Child killer diseases have continued to be a major health issue affecting children in Enugu State, Nigeria and the world at large. These diseases are the major cause of morbidity and mortality of children under the age of five. Research findings reveal that there are top 5 diseases which kill children in Sub Saharan Africa and as such, can be easily prevented and treated. Thus, this study examines the influence of broadcast media campaigns on child killer diseases on the health behaviour of residents of Enugu State. The study is based on two theories, Health belief Model and Theory of Reasoned Action. In order to find out the influence of the broadcast media campaigns on the residents, a descriptive survey research method was adopted. The sampling technique employed for the study was multi-stage sampling and two research instruments were used to obtain data. Four hundred and five (405) copies of questionnaire were administered to the residents in the three senatorial zones in Enugu State. The zones were Enugu East, Enugu North and Enugu West. Three hundred and ninety one (391) were filled and returned. Data collected for this study were analyzed with the use of quantitative and qualitative methods of data analysis. With the aid of Statistical Package for the Social Science (SPSS) version 16.0, simple percentages and mean were used for the study while results were presented in tables and charts as may be suitable. Findings reveal that broadcast media campaigns on child killer diseases influence the residents to a large extent. Thus, broadcast media campaigns on child killer diseases have to a large extent contributed to the awareness level of child health issues in Enugu State. Findings further revealed that educational level, cultural belief, income level and perceived seriousness of the disease were among other factors that influence respondents’ health behaviour. The study therefore recommends that, more health programmes should be originated to empower residents in Enugu State with various ways to combat the child killer diseases and reduce the percentage to a tolerable level.

Title Page
Table of Contents
List of Tables
List of figures

1.1 Background of the Study
1.2 Statement of the problem
1.3 Objectives:
1.4 Research Questions
1.5 Significance of the Study
1.6 Scope of the Study
1.7 Definition of Terms

2.1 Focus of Review
2.2 Conceptual Review
2.2.1 Health, Disease and Child killer diseases
2.2.2Causative Agents of Child Killer Diseases and Mortality
2.2.3 Major Child Killer Diseases in Nigeria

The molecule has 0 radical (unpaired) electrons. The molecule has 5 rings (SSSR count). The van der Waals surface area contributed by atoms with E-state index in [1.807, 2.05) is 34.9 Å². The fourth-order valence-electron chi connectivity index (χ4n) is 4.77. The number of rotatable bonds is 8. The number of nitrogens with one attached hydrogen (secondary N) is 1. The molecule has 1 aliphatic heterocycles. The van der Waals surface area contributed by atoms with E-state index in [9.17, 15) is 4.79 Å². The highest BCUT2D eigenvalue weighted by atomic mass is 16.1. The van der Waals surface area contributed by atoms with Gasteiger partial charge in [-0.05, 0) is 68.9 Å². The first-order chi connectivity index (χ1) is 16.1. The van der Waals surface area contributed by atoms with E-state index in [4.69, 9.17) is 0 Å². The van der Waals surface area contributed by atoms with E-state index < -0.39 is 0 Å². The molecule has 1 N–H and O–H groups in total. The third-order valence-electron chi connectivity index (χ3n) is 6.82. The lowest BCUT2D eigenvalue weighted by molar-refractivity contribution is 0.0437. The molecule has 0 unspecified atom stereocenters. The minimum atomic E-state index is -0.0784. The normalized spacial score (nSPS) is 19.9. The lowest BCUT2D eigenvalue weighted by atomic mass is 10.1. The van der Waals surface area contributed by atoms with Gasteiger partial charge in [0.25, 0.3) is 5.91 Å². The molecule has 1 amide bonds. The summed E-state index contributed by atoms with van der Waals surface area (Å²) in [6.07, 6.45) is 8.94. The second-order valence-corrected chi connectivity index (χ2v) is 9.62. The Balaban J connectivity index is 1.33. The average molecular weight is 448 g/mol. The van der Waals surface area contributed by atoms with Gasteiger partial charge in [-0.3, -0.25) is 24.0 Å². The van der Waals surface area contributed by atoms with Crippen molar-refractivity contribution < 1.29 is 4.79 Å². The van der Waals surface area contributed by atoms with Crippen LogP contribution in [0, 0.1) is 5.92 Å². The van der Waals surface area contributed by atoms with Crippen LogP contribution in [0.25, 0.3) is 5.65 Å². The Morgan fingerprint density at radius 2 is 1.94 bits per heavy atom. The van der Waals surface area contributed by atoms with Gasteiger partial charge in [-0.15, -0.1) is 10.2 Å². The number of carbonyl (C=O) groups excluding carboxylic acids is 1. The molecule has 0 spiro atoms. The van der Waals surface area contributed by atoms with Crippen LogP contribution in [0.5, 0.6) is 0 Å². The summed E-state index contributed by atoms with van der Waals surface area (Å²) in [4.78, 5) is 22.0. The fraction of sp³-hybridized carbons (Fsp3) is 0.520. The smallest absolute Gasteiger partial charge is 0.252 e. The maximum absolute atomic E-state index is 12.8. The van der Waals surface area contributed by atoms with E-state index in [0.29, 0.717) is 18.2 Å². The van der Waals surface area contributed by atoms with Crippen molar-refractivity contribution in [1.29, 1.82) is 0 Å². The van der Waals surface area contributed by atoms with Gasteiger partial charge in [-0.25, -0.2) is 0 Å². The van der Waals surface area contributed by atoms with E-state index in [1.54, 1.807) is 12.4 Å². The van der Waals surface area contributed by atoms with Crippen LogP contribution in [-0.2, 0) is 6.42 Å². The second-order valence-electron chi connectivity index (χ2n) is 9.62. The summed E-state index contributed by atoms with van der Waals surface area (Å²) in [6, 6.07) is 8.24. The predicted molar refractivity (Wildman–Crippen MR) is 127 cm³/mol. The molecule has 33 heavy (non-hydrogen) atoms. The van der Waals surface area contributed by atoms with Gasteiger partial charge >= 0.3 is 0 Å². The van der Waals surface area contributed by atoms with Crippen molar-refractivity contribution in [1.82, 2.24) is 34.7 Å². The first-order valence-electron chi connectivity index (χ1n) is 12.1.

2.2.4 Child Health in Enugu State
2.2.5 The Role of the Broadcast Media in the fight against Child Killer Diseases
2.2.6 Broadcast Media Programmes on Child Killer Diseases in Nigeria
2.3 Empirical review of Related Study
2.4 Theoretical Framework
2.4.1 The Health Belief Model (HBM)
2.4.2 The Theory of Reasoned Action
Summary of the Literature

3.1 Research Design
3.2 Population of the Study
3.3 Sample Size
3.4 Sampling Technique
3.5 Research Instruments
3.6 Method of Administration of Instruments
3.7 Validity and Reliability of the Instruments
3.8 Method of Data Analysis

4.1 Sample Characteristics
4.2 Answers to the research questions
4.3 Discussion of Findings

5.1 Summary
5.2 Conclusion
5.3 Recommendations

1.1 Background of the Study
Children as we all know are the future of every society and parents or caregivers, particularly mothers, are the guardians of this future. It is however, disturbing that the future of these children is under threat as a result of the prevalence of different child killer diseases. The World Bank report (2005) revealed that, each year 3.3million babies are still born, about 4 million die within 28 days of coming into the world and about 6.6 million children die before their fifth birthday. An estimated 11 million children die every year, the majority from preventable causes such as pneumonia, diarrhoea, malnutrition, malaria, measles, HIV/AIDS and neonatal causes (UNICEF, 2015). Accordingly, Shoo (2008, p.1) reveals that, “an approximately 14 percent of global child mortality burden are in Africa”. Today, sub-Saharan Africa alone accounts for almost 50 percent of child mortality, although it constitutes only 11 percent of the world’s population.